John J. Tyson

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The adaptive responses of a living cell to internal and external signals are controlled by networks of proteins whose interactions are so complex that the functional integration of the network cannot be comprehended by intuitive reasoning alone. Mathematical modeling, based on biochemical rate equations, provides a rigorous and reliable tool for unraveling(More)
The physiological responses of cells to external and internal stimuli are governed by genes and proteins interacting in complex networks whose dynamical properties are impossible to understand by intuitive reasoning alone. Recent advances by theoretical biologists have demonstrated that molecular regulatory networks can be accurately modeled in mathematical(More)
Cellular rhythms are generated by complex interactions among genes, proteins and metabolites. They are used to control every aspect of cell physiology, from signalling, motility and development to growth, division and death. We consider specific examples of oscillatory processes and discuss four general requirements for biochemical oscillations: negative(More)
The molecular machinery of cell cycle control is known in more detail for budding yeast, Saccharomyces cerevisiae, than for any other eukaryotic organism. In recent years, many elegant experiments on budding yeast have dissected the roles of cyclin molecules (Cln1-3 and Clb1-6) in coordinating the events of DNA synthesis, bud emergence, spindle formation,(More)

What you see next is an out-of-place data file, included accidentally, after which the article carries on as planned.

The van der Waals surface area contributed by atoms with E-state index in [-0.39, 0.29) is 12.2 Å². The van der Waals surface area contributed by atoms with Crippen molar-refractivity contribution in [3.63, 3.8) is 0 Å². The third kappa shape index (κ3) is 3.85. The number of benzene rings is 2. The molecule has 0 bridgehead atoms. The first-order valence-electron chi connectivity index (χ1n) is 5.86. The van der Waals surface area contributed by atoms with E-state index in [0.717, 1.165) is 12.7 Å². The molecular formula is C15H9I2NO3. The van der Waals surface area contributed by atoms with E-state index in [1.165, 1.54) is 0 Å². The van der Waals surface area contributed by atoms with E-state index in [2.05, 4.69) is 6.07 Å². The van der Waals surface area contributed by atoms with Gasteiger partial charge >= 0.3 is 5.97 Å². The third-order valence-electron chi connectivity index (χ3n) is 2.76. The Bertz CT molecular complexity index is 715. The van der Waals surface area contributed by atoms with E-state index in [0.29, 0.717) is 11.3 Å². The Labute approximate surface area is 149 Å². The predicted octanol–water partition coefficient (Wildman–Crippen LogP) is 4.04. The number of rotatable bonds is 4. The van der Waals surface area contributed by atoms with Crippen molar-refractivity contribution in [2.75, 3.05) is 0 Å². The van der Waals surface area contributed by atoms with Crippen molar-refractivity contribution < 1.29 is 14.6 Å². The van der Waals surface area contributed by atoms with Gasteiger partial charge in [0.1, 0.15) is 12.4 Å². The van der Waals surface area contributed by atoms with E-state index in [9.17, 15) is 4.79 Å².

In recent years, molecular biologists have uncovered a wealth of information about the proteins controlling cell growth and division in eukaryotes. The regulatory system is so complex that it defies understanding by verbal arguments alone. Quantitative tools are necessary to probe reliably into the details of cell cycle control. To this end, we convert(More)
  • John J. Tyson
  • Proceedings of the National Academy of Sciences…
  • 1991
The proteins cdc2 and cyclin form a heterodimer (maturation promoting factor) that controls the major events of the cell cycle. A mathematical model for the interactions of cdc2 and cyclin is constructed. Simulation and analysis of the model show that the control system can operate in three modes: as a steady state with high maturation promoting factor(More)
To contribute to a deeper understanding of M-phase control in eukaryotic cells, we have constructed a model based on the biochemistry of M-phase promoting factor (MPF) in Xenopus oocyte extracts, where there is evidence for two positive feedback loops (MPF stimulates its own production by activating Cdc25 and inhibiting Wee1) and a negative feedback loop(More)
Complex assemblies of interacting proteins carry out most of the interesting jobs in a cell, such as metabolism, DNA synthesis, movement and information processing. These physiological properties play out as a subtle molecular dance, choreographed by underlying regulatory networks. To understand this dance, a new breed of theoretical molecular biologists(More)
p53 is activated in response to events compromising the genetic integrity of a cell. Recent data show that p53 activity does not increase steadily with genetic damage but rather fluctuates in an oscillatory fashion. Theoretical studies suggest that oscillations can arise from a combination of positive and negative feedbacks or from a long negative feedback(More)
Much is known about the genes and proteins controlling the cell cycle of fission yeast. Can these molecular components be spun together into a consistent mechanism that accounts for the observed behavior of growth and division in fission yeast cells? To answer this question, we propose a mechanism for the control system, convert it into a set of 14(More)